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Tue January 28 2020

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Lessons of Persimmon versus Arup dispute

10 Jan 16 With January traditionally a month for detox, Sarah Evans suggests it is time to bring clarity to your contracts.

Sarah Evans
Sarah Evans

On 7th December 2015, the Technology & Construction Court handed down judgment on preliminary issues in Persimmon Homes Ltd and others v Ove Arup & Partners Ltd and another.

The judgment makes clear that where commercial parties of equal bargaining power enter into a contract, the judiciary is reluctant to interfere. This makes it all the more important that parties to commercial construction contracts ensure that the contract reflects their intention and understanding clearly and without ambiguity.

The need for clarity was apparent in two respects within the judgment: what contractual terms applied and what the exclusions and/or limitations of liability covered.

Excluding/limiting liability

Where either party knows of a particular risk, and wants to ensure that liability for that risk is either excluded or not excluded (as the case may be), they need to ensure that the drafting is crystal clear to avoid dispute down the line.

The relevant clause of the post-purchase contract in this case read: “The Consultant's aggregate liability under this Agreement whether in contract, tort (including negligence), for breach of statutory duty or otherwise […] shall be limited to £12,000,000.00 […] with the liability for pollution and contamination limited to £5,000,000.00 […] in the aggregate. Liability for any claim in relation to asbestos is excluded.”

This is a clause that may at first glance seem common to similar contracts. However, it caused some bother, with the court noting that “viewed objectively, it is likely that the parties used different words in order to convey a different meaning”.

The parties could neither agree whether:

1. the final sentence was absolute, covering all asbestos related claims regardless of whether they were in negligence or otherwise, due to the omission of “whether in contract…”. as found in the first sentence; nor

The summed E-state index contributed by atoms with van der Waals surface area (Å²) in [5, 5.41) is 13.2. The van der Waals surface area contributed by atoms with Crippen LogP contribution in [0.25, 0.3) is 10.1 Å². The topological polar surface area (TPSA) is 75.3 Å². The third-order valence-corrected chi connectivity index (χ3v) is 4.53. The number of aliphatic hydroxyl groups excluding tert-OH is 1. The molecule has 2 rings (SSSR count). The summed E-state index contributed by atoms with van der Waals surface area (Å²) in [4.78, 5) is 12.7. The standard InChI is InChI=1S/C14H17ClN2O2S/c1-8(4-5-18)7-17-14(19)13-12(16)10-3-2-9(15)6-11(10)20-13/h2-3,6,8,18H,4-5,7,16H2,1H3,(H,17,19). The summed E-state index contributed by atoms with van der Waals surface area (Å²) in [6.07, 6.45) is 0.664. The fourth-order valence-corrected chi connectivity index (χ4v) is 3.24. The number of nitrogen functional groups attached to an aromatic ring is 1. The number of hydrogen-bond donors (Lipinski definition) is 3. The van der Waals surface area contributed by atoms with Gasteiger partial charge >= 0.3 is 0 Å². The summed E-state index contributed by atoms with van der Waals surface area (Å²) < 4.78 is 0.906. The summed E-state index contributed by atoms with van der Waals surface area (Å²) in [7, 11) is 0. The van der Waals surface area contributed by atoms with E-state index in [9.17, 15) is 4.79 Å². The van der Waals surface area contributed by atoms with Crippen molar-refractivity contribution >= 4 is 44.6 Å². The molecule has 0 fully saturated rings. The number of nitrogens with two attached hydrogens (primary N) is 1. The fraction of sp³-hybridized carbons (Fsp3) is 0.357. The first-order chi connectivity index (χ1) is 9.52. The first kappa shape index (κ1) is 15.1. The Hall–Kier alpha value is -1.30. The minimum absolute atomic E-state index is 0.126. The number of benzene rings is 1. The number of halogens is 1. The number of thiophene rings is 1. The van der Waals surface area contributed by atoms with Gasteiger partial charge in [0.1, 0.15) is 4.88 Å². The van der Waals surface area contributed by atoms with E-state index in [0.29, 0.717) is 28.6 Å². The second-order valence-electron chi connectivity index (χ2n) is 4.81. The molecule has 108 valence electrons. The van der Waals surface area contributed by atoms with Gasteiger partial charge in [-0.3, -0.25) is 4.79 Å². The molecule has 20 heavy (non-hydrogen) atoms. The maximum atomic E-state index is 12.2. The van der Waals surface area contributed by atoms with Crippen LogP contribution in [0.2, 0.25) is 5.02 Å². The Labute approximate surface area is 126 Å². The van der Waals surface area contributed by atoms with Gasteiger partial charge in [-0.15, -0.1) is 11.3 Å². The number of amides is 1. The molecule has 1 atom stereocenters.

2. whether the £5,000,000 sub-limit, phrased “for pollution and contamination” covered both liability for causing the spread of pollution/contamination and for failure to identify the presence of pollution/contamination.

Both were decided in favour of the consultant: the final sentence was absolute, and the sub-limit did cover failure to identify the presence of pollution/contamination.

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Multiple professional appointments

In Persimmon, a consortium of developers (the ‘consortium’) instructed engineering firm Ove Arup (the ‘consultant’) to:

  1. assist in deciding whether to bid for a site, and if so the appropriate purchase price (pre-purchase contract); and
  2. provide design and development services, after purchase (post-purchase contract).

The consultant believed that the post-purchase contract:

  1. superseded the pre-purchase contract, so that there was one source of contractual obligations; or, if it did not
  2. inserted the exclusion/limitation of liability clause into the pre-purchase contract.

The court held that neither was accurate; each contract operated separately.

The arguments involved in this aspect of the dispute relied heavily upon contractual interpretation. Ultimately, the outcome very nearly came down to something as simple as a missing capital ‘S’ on “services”.

Come trial, this may have the effect that the consultant will be unable to exclude and/or limit his liability for breach under the pre-purchase contract.

Detox Tips

Given the minor technicalities on which this case did or could have turned, parties to commercial contracts should ensure they take professional legal advice from the outset of a project to ensure that drafting is as clear as possible.

It is also advisable that where parties have doubt as to the intended effect of particular wording, they request some written clarification during contract negotiation of how the other party understands the wording. This will ensure everything is clear and both parties are on the same page, avoiding future dispute. Litigation is an expensive and risky way to find out what your contract means.


About the author: Sarah Evans is a senior associate with Thomas Eggar, a trading style of Irwin Mitchell LLP.

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